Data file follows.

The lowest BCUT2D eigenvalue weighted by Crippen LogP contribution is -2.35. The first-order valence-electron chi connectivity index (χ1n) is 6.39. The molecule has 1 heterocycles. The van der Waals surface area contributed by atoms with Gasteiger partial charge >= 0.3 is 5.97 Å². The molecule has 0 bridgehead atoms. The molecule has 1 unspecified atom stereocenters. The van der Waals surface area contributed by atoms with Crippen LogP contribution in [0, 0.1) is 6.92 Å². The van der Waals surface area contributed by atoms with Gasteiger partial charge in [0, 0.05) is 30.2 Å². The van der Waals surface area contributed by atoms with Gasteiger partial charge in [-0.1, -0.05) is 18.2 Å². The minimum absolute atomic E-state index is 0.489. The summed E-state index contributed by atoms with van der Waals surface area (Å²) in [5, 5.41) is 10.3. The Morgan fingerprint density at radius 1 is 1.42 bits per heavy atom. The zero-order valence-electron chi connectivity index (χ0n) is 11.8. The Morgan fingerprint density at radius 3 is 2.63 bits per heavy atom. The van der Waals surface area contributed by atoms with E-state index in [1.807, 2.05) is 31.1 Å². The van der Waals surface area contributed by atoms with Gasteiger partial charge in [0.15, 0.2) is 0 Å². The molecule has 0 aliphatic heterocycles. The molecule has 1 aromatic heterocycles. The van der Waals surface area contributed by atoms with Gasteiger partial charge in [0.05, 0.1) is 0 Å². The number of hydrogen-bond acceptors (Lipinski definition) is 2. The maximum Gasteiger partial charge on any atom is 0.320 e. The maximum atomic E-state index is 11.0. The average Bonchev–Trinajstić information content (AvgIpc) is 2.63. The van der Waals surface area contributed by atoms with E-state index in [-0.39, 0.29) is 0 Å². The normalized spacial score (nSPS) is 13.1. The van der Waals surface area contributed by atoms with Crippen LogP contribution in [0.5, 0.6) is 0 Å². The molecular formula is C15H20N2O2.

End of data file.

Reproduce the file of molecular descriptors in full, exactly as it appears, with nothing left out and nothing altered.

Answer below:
The lowest BCUT2D eigenvalue weighted by Crippen LogP contribution is -2.35. The first-order valence-electron chi connectivity index (χ1n) is 6.39. The molecule has 1 heterocycles. The van der Waals surface area contributed by atoms with Gasteiger partial charge >= 0.3 is 5.97 Å². The molecule has 0 bridgehead atoms. The molecule has 1 unspecified atom stereocenters. The van der Waals surface area contributed by atoms with Crippen LogP contribution in [0, 0.1) is 6.92 Å². The van der Waals surface area contributed by atoms with Gasteiger partial charge in [0, 0.05) is 30.2 Å². The van der Waals surface area contributed by atoms with Gasteiger partial charge in [-0.1, -0.05) is 18.2 Å². The minimum absolute atomic E-state index is 0.489. The summed E-state index contributed by atoms with van der Waals surface area (Å²) in [5, 5.41) is 10.3. The Morgan fingerprint density at radius 1 is 1.42 bits per heavy atom. The zero-order valence-electron chi connectivity index (χ0n) is 11.8. The Morgan fingerprint density at radius 3 is 2.63 bits per heavy atom. The van der Waals surface area contributed by atoms with E-state index in [1.807, 2.05) is 31.1 Å². The van der Waals surface area contributed by atoms with Gasteiger partial charge in [0.15, 0.2) is 0 Å². The molecule has 0 aliphatic heterocycles. The molecule has 1 aromatic heterocycles. The van der Waals surface area contributed by atoms with Gasteiger partial charge in [0.05, 0.1) is 0 Å². The number of hydrogen-bond acceptors (Lipinski definition) is 2. The maximum Gasteiger partial charge on any atom is 0.320 e. The maximum atomic E-state index is 11.0. The average Bonchev–Trinajstić information content (AvgIpc) is 2.63. The van der Waals surface area contributed by atoms with E-state index in [-0.39, 0.29) is 0 Å². The normalized spacial score (nSPS) is 13.1. The van der Waals surface area contributed by atoms with Crippen LogP contribution in [0.5, 0.6) is 0 Å². The molecular formula is C15H20N2O2.